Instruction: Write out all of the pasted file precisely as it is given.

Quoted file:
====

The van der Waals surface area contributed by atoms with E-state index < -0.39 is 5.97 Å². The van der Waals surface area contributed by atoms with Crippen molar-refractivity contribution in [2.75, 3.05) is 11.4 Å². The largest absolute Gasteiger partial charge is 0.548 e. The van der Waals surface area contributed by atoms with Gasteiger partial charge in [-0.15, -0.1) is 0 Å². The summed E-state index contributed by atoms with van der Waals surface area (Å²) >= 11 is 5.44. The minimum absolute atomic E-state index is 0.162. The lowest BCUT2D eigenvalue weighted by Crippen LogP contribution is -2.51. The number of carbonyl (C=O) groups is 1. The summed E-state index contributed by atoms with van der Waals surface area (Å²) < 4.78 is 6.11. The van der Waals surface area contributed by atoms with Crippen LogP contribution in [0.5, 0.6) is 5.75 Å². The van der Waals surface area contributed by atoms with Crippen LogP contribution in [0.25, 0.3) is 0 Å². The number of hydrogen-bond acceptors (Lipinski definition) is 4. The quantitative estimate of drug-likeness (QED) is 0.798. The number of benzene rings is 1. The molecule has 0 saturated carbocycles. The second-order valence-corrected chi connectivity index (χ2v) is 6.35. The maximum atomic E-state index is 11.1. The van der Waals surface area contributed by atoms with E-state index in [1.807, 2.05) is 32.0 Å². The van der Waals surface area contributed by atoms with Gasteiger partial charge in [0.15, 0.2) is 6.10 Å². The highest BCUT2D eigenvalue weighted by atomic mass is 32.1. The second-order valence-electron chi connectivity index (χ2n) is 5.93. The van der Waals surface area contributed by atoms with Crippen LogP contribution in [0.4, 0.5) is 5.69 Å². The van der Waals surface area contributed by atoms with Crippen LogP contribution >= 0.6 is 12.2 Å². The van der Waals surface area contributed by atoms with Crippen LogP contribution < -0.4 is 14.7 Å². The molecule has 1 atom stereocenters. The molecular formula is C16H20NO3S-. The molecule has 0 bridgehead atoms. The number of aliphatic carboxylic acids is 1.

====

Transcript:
The van der Waals surface area contributed by atoms with E-state index < -0.39 is 5.97 Å². The van der Waals surface area contributed by atoms with Crippen molar-refractivity contribution in [2.75, 3.05) is 11.4 Å². The largest absolute Gasteiger partial charge is 0.548 e. The van der Waals surface area contributed by atoms with Gasteiger partial charge in [-0.15, -0.1) is 0 Å². The summed E-state index contributed by atoms with van der Waals surface area (Å²) >= 11 is 5.44. The minimum absolute atomic E-state index is 0.162. The lowest BCUT2D eigenvalue weighted by Crippen LogP contribution is -2.51. The number of carbonyl (C=O) groups is 1. The summed E-state index contributed by atoms with van der Waals surface area (Å²) < 4.78 is 6.11. The van der Waals surface area contributed by atoms with Crippen LogP contribution in [0.5, 0.6) is 5.75 Å². The van der Waals surface area contributed by atoms with Crippen LogP contribution in [0.25, 0.3) is 0 Å². The number of hydrogen-bond acceptors (Lipinski definition) is 4. The quantitative estimate of drug-likeness (QED) is 0.798. The number of benzene rings is 1. The molecule has 0 saturated carbocycles. The second-order valence-corrected chi connectivity index (χ2v) is 6.35. The maximum atomic E-state index is 11.1. The van der Waals surface area contributed by atoms with E-state index in [1.807, 2.05) is 32.0 Å². The van der Waals surface area contributed by atoms with Gasteiger partial charge in [0.15, 0.2) is 6.10 Å². The highest BCUT2D eigenvalue weighted by atomic mass is 32.1. The second-order valence-electron chi connectivity index (χ2n) is 5.93. The van der Waals surface area contributed by atoms with Crippen LogP contribution in [0.4, 0.5) is 5.69 Å². The van der Waals surface area contributed by atoms with Crippen LogP contribution >= 0.6 is 12.2 Å². The van der Waals surface area contributed by atoms with Crippen LogP contribution < -0.4 is 14.7 Å². The molecule has 1 atom stereocenters. The molecular formula is C16H20NO3S-. The molecule has 0 bridgehead atoms. The number of aliphatic carboxylic acids is 1.